Carbon Tracker’s recent trip to Vietnam – what we learnt and what’s next

Carbon Tracker’s recent trip to Vietnam – what we learnt and what’s next

Carbon Tracker’s power and utilities team recently travelled to Vietnam to market our latest analyst note, Here Comes the Sun (and Wind). During this trip we met with government officials, local experts and renewables originators. In this blog post we summarise what we learnt and what’s next for our work in the region. To read the blog, please click here.

Key findings:

  1. Renewables have the potential to become the least-cost option for Vietnam to meet its energy needs. Amongst all the noise about the implications of the Paris Agreement, Vietnamese policymakers have two core priorities: provide cheap energy and use this energy to build out the nation’s capital stock. Any policy that gets in the way of these priorities will likely be marginalised or rejected. The challenge for policymakers is how to provide least-cost electricity while also keeping debt within the ceiling of 65% of GDP and managing socio-economic priorities, such as strengthening commodity-price security? After the roadshow we are more optimistic on the potential of renewable energy. During a panel discussion at the Global Wind Energy Council conference one panel participant stated they would take a price 35% below the current tariff if the government amended the power purchase agreement. Presuming this statement is true, the cost of onshore wind has the potential to be around $55/MWh or over 10% below the cost of new coal today (based on a levelised cost of energy analysis from Bloomberg NEF).
  2. Policymakers could help overcome curtailment concerns and attract low cost capital with improved data transparency. Energy infrastructure is not the only reason why regional and international investors are interested in Vietnam. Vietnam stands to benefit from the so called ‘tariff war’ between the US and China. As capital surges towards Vietnam’s low-cost manufacturing base, policymakers can leverage this interest to get the best possible financing terms for energy. While this is a smart negotiating tactic, policymakers also need to focus on greater data transparency. Transparency is essential for the creation of efficient, liquid and competitive power markets. It is also critical for creating a level playing field between participants and avoiding the scope for market power to be abused. This is a particularly sensitive issue for renewables originators in Vietnam as (i) EVN is a vertically integrated utility, meaning it often has little incentive to be more transparent; and (ii) power demand is increasing rapidly and therefore the reliability of grid infrastructure could be changing as a consequence.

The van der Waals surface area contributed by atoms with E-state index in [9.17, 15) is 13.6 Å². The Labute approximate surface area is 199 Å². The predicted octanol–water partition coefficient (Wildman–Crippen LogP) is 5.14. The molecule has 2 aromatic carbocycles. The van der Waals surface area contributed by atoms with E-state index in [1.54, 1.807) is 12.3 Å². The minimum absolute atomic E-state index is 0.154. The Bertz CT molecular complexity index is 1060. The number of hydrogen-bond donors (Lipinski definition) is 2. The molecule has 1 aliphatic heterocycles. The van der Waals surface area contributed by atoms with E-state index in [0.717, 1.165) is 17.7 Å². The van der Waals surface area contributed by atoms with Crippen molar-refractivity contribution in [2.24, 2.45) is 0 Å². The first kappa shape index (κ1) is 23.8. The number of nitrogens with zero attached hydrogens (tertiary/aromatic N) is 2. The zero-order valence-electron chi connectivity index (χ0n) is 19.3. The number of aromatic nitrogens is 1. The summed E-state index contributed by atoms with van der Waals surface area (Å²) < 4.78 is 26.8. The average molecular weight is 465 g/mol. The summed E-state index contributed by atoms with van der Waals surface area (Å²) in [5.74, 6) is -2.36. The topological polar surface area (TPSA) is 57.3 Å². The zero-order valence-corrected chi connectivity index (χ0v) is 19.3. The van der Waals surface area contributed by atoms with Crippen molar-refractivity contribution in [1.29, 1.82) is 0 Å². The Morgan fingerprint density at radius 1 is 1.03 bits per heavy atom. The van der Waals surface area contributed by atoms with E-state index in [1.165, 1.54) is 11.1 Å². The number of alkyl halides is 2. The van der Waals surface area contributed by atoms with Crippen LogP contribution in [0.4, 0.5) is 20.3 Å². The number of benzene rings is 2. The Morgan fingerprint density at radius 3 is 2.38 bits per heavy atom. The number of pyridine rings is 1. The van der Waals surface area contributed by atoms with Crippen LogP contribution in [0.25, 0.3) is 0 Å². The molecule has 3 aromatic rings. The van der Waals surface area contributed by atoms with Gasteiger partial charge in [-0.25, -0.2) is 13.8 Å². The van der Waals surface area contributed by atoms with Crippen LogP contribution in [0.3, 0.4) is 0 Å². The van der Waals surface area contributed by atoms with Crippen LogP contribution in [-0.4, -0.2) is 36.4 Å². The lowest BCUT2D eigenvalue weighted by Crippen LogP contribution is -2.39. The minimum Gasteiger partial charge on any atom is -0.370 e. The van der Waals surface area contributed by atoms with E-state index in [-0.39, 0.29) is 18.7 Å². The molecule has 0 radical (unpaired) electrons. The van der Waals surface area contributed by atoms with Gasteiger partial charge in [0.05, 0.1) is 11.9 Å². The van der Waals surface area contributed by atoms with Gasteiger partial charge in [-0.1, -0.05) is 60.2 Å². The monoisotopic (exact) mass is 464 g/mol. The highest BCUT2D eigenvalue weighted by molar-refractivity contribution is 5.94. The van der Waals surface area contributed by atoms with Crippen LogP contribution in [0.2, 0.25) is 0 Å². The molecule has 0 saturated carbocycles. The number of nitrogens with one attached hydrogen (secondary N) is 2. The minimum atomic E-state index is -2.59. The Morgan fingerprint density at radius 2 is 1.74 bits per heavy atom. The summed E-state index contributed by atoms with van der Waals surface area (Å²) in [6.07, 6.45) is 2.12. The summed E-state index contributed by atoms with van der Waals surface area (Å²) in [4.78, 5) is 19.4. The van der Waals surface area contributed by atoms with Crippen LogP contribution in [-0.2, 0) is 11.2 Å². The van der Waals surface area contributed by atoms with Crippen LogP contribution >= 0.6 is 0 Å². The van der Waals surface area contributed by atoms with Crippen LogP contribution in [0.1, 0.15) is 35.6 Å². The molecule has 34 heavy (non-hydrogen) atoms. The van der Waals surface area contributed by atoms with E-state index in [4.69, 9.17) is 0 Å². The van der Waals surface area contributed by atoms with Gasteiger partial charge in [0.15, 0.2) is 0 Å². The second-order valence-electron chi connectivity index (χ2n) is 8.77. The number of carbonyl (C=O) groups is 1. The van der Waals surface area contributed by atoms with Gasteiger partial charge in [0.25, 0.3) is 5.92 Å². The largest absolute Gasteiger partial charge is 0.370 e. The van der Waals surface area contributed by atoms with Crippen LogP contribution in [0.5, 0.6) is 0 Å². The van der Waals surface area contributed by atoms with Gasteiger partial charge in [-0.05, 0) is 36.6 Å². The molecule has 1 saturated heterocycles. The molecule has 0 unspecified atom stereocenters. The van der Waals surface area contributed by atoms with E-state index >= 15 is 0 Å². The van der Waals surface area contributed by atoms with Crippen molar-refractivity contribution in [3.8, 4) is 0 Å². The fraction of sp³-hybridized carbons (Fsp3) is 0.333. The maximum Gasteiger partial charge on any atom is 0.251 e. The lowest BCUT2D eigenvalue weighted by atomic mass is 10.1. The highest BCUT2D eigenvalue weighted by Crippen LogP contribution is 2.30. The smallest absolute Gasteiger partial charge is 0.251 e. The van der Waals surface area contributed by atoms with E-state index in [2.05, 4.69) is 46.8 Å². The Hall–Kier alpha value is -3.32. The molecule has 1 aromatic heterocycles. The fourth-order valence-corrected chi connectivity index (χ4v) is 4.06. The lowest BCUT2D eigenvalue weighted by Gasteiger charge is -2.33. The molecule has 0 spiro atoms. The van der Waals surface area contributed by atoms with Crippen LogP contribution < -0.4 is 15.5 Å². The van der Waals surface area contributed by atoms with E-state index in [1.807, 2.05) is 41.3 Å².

3. If Vietnam remains committed to coal-fired power, EVN’s finances could become a proxy for the nation’s fiscal health. If Vietnamese policymakers remain committed to coal power the nation will be forced to make a difficult decision: increase debt and taxes to subsidise electricity prices or undermine economic competitiveness through higher electricity prices. This situation is particularly challenging for policymakers in Vietnam as debt as a percentage of GDP is reaching the ceiling of 65% and end consumers already receive subsidised electricity (which is why EVN’s operating cashflow has historically been negative). In our below 2-degree scenario, where coal capacity is forced to shut-down in a manner consistent with the temperature goal in the Paris Agreement, the operating cashflow of Vietnam’s coal generation could decline by $6.5 bn relative to a ‘business as usual’ scenario. This figure only includes operating capacity and capacity under construction. Vietnam also has 32 GW of planned coal capacity which, assuming a capital cost of $1,400/kW, could have an overnight investment cost of over $40 bn. For this reason, if the Vietnamese government continues to incentivise new coal, EVN’s finances could become a proxy for understanding the nation’s fiscal health. A similar situation has already emerged in South Africa.
  4. Next steps: data transparency and least cost analysis. The intention of Here Comes the Sun (and Wind) was threefold: start a conversation about the economic potential of renewable energy, showcase our data and build a rapport with local experts. Due to the nature of power supply and demand, our levelised and marginal cost analysis is indicative of a wider mega trend eclipsing power markets globally. As such, we now need to prove unequivocally that coal will become a net-liability to the end consumer, and therefore the financial and economic interests of Vietnam. Through data transparency, Carbon Tracker, in close collaboration with Green Innovation and Development Centre (Green ID), aims to showcase the economic opportunities of renewables and the financial risks of coal. In doing so, we hope to help the government minimise the fiscal liabilities associated with stranded coal assets and ensure the Vietnamese people get access to the cheapest energy possible.

Carbon Tracker would like to thank our local partner, GreenID, as well as the British Embassy for their help and guidance during our time in Vietnam.

Regards,

Matt Gray
Head of Power & Utilities

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